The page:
Another challenge was the inexperience of all the team members involved. Neither the builder, waste hauler, nor general or sub contractors had ever participated in a construction site recycling program before. We all learned a lot, and if we do it again, it will be done more efficiently. Now we know what can be recycled easily and where the operations to do it are.

That was another obstacle: the lack of facilities available to process the waste. We suspect that if more companies recycle construction site waste, then a larger recycling infrastructure will be developed.


Here is what it takes to make a construction site recycling program work:

  • Team commitment from the building owner, hauler and all contractors;
  • Assigning one person clear responsibility for recycling, similar to how it is done for safety;
  • A thorough knowledge of the recycling infrastructure in the area before beginning;
  • Requirements for recycling must be integrated into the project specifications;
  • Requests must be made on bid forms for alternate/reduced or zero packaging of materials, such as spool returns, blanketed furniture, etc.; and
  • Contractors should build a system to routinely recycle at the construction site.

What are the benefits of recycling? It satisfies an owner's commitment to the environment and provides them with some public relations value. We believe through reduced documentation requirements and careful implementation, construction site recycling can be cost-effective. It is very possible project costs can be reduced through recycling. In fact, for a contractor recycling can be a very effective marketing tool in an environmentally conscious world.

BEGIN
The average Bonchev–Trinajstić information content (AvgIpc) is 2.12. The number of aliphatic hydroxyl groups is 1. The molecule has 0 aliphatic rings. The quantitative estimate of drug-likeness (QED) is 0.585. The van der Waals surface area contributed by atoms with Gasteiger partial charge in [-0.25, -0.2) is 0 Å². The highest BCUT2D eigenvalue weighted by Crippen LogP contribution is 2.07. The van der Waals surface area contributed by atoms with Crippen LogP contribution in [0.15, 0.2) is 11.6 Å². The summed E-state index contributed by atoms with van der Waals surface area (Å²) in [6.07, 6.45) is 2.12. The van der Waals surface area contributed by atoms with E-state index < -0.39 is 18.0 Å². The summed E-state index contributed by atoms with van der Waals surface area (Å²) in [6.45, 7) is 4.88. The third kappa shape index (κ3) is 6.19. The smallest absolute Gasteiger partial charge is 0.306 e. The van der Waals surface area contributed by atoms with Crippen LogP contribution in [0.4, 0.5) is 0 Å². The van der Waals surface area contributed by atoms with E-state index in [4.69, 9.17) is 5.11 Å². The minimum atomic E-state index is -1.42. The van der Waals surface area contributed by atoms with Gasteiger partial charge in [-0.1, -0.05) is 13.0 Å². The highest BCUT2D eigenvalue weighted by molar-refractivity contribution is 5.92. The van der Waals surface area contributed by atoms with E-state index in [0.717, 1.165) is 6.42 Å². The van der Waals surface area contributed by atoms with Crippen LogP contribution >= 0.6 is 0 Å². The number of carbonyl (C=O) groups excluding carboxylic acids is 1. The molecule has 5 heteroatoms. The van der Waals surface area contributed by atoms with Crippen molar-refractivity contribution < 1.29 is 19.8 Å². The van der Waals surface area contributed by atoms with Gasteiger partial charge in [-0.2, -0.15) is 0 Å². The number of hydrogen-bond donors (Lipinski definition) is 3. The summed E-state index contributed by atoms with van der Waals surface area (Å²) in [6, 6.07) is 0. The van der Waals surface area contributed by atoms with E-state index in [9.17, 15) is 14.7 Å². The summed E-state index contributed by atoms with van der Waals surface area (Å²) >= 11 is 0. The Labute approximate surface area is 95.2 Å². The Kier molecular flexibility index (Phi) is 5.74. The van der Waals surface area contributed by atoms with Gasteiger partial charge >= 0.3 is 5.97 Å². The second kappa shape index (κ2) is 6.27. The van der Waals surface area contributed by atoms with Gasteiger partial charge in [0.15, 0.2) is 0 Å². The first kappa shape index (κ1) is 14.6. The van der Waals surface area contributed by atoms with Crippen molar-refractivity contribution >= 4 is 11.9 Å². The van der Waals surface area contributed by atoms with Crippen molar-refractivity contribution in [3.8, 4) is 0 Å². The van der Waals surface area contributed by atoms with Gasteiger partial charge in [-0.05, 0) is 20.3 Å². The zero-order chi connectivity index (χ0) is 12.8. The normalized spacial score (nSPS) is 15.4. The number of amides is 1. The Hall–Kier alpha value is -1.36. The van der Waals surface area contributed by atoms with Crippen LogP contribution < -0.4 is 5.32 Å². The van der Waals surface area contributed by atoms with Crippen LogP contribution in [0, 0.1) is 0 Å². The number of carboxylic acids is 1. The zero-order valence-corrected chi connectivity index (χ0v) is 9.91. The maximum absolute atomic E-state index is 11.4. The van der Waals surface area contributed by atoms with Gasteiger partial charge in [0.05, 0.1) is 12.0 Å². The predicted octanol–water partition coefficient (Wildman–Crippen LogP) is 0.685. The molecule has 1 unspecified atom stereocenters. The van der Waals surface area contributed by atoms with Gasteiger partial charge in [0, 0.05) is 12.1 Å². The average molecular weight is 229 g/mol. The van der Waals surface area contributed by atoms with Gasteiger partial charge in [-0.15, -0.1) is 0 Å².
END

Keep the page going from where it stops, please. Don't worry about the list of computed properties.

RELATED ARTICLE: Recycling Results, Alliant Energy HQ

(Completed in February 2002)

  • 494 tons recycled, out of 733 total tons of excess material, for a 67.8 percent recycling rate by weight
  • 4,853 cubic yards of material recycled out of 6,750 total cubic yards of excess material, for a 71.9 percent recycling rate by volume

The full case study will be available from WasteCap (www.wastecap.com) in the summer of 2002.

On-site Grinding of Construction Waste? A New Twist

Waste is an expensive part of a construction job because the contractor pays for it five times: when material is bought and when waste is created, cleaned up, hauled and landfilled. Grinding on-site removes the last two steps and reuses the material on-site.

The concept is simple, according to Ken Patterson, owner of Patterson Services, a company that grinds on-site, and Packer Industries, a grinder manufacturer. Both companies are in the Atlanta area. Waste wood, gypsum wallboard, bricks and blocks are ground and the finished product is used in various ways on-site.

Patterson says a primary step is separating the material to be recycled to prevent contamination. He suggests recycling in conjunction with the project stages to avoid contamination.

Patterson says a 2,000-square-foot home produces about 4- to 5-cubic yards of wood chips. This wood can be reused on-site as mulch for decorative purposes or for erosion control. It also can be used to control dust or to create a path to the job site, keeping dirt out of the building.

Soil amendment is the primary use for the recycled gypsum wallboard. Gypsum increases the available calcium and sulfur, improves soil tilth and root penetration, particularly in soils high in clay, and helps treat sodic soils. Patterson says the gypsum particle size should be 1-inch minus, but application rates vary depending on the soil. Soil samples determine the correct application rate, but the range is usually from 2 to 8 tons per acre.